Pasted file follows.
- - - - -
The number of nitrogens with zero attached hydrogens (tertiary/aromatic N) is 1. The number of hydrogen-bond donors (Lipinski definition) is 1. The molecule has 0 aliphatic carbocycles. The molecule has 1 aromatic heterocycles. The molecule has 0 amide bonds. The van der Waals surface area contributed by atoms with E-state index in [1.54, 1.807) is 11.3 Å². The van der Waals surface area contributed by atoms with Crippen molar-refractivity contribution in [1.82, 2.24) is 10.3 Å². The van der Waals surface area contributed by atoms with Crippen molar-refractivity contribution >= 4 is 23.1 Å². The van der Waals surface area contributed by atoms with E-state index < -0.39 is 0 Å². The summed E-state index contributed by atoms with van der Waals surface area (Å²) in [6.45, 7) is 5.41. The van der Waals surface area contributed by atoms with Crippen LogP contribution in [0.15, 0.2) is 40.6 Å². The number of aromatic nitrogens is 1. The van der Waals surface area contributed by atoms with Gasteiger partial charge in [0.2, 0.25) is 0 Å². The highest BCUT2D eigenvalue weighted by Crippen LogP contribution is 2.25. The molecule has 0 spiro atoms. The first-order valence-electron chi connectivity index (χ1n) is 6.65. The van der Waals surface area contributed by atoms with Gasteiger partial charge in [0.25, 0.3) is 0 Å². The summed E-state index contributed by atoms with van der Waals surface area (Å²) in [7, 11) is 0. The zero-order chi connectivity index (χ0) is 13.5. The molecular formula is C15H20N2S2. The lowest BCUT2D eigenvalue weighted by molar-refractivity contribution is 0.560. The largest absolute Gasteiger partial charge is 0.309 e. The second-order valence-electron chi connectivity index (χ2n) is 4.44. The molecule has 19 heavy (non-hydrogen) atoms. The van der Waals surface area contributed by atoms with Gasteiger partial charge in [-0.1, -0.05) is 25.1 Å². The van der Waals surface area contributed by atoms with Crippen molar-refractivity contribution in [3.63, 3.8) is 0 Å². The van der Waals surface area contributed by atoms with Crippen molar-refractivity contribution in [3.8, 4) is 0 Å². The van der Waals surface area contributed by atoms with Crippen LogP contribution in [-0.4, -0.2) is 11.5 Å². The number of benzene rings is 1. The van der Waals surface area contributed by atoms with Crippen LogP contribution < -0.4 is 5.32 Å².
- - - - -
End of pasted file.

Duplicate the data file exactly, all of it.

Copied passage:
The number of nitrogens with zero attached hydrogens (tertiary/aromatic N) is 1. The number of hydrogen-bond donors (Lipinski definition) is 1. The molecule has 0 aliphatic carbocycles. The molecule has 1 aromatic heterocycles. The molecule has 0 amide bonds. The van der Waals surface area contributed by atoms with E-state index in [1.54, 1.807) is 11.3 Å². The van der Waals surface area contributed by atoms with Crippen molar-refractivity contribution in [1.82, 2.24) is 10.3 Å². The van der Waals surface area contributed by atoms with Crippen molar-refractivity contribution >= 4 is 23.1 Å². The van der Waals surface area contributed by atoms with E-state index < -0.39 is 0 Å². The summed E-state index contributed by atoms with van der Waals surface area (Å²) in [6.45, 7) is 5.41. The van der Waals surface area contributed by atoms with Crippen LogP contribution in [0.15, 0.2) is 40.6 Å². The number of aromatic nitrogens is 1. The van der Waals surface area contributed by atoms with Gasteiger partial charge in [0.2, 0.25) is 0 Å². The highest BCUT2D eigenvalue weighted by Crippen LogP contribution is 2.25. The molecule has 0 spiro atoms. The first-order valence-electron chi connectivity index (χ1n) is 6.65. The van der Waals surface area contributed by atoms with Gasteiger partial charge in [0.25, 0.3) is 0 Å². The summed E-state index contributed by atoms with van der Waals surface area (Å²) in [7, 11) is 0. The zero-order chi connectivity index (χ0) is 13.5. The molecular formula is C15H20N2S2. The lowest BCUT2D eigenvalue weighted by molar-refractivity contribution is 0.560. The largest absolute Gasteiger partial charge is 0.309 e. The second-order valence-electron chi connectivity index (χ2n) is 4.44. The molecule has 19 heavy (non-hydrogen) atoms. The van der Waals surface area contributed by atoms with Gasteiger partial charge in [-0.1, -0.05) is 25.1 Å². The van der Waals surface area contributed by atoms with Crippen molar-refractivity contribution in [3.63, 3.8) is 0 Å². The van der Waals surface area contributed by atoms with Crippen molar-refractivity contribution in [3.8, 4) is 0 Å². The van der Waals surface area contributed by atoms with Crippen LogP contribution in [-0.4, -0.2) is 11.5 Å². The number of benzene rings is 1. The van der Waals surface area contributed by atoms with Crippen LogP contribution < -0.4 is 5.32 Å².